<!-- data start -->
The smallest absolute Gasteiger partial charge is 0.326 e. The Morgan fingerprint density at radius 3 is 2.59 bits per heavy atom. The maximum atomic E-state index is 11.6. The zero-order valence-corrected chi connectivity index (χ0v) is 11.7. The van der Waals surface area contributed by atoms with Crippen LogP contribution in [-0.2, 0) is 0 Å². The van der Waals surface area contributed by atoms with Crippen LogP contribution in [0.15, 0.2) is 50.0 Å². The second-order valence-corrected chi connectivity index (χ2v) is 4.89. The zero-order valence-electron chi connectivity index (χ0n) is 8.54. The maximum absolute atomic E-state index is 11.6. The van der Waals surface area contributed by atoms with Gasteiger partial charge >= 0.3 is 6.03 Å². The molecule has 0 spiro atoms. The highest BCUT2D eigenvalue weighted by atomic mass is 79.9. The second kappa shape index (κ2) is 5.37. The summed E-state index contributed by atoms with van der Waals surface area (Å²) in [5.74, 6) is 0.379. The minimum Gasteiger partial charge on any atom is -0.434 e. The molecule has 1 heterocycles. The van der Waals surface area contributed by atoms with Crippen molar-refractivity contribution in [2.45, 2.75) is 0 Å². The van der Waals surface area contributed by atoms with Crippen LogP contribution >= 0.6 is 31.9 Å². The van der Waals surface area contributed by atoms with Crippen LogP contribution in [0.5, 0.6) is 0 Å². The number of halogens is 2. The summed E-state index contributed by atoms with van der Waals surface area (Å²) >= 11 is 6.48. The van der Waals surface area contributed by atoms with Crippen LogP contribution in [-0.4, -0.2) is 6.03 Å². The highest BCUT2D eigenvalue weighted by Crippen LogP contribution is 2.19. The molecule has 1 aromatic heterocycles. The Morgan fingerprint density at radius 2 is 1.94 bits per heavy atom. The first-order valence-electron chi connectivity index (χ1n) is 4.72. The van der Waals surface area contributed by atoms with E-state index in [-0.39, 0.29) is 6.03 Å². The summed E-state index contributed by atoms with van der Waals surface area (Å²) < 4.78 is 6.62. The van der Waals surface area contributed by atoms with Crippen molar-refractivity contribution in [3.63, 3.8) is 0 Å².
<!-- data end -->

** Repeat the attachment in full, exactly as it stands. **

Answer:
The smallest absolute Gasteiger partial charge is 0.326 e. The Morgan fingerprint density at radius 3 is 2.59 bits per heavy atom. The maximum atomic E-state index is 11.6. The zero-order valence-corrected chi connectivity index (χ0v) is 11.7. The van der Waals surface area contributed by atoms with Crippen LogP contribution in [-0.2, 0) is 0 Å². The van der Waals surface area contributed by atoms with Crippen LogP contribution in [0.15, 0.2) is 50.0 Å². The second-order valence-corrected chi connectivity index (χ2v) is 4.89. The zero-order valence-electron chi connectivity index (χ0n) is 8.54. The maximum absolute atomic E-state index is 11.6. The van der Waals surface area contributed by atoms with Gasteiger partial charge >= 0.3 is 6.03 Å². The molecule has 0 spiro atoms. The highest BCUT2D eigenvalue weighted by atomic mass is 79.9. The second kappa shape index (κ2) is 5.37. The summed E-state index contributed by atoms with van der Waals surface area (Å²) in [5.74, 6) is 0.379. The minimum Gasteiger partial charge on any atom is -0.434 e. The molecule has 1 heterocycles. The van der Waals surface area contributed by atoms with Crippen molar-refractivity contribution in [2.45, 2.75) is 0 Å². The van der Waals surface area contributed by atoms with Crippen LogP contribution >= 0.6 is 31.9 Å². The van der Waals surface area contributed by atoms with Crippen LogP contribution in [0.5, 0.6) is 0 Å². The number of halogens is 2. The summed E-state index contributed by atoms with van der Waals surface area (Å²) >= 11 is 6.48. The van der Waals surface area contributed by atoms with Crippen LogP contribution in [-0.4, -0.2) is 6.03 Å². The highest BCUT2D eigenvalue weighted by Crippen LogP contribution is 2.19. The molecule has 1 aromatic heterocycles. The Morgan fingerprint density at radius 2 is 1.94 bits per heavy atom. The first-order valence-electron chi connectivity index (χ1n) is 4.72. The van der Waals surface area contributed by atoms with E-state index in [-0.39, 0.29) is 6.03 Å². The summed E-state index contributed by atoms with van der Waals surface area (Å²) < 4.78 is 6.62. The van der Waals surface area contributed by atoms with Crippen molar-refractivity contribution in [3.63, 3.8) is 0 Å².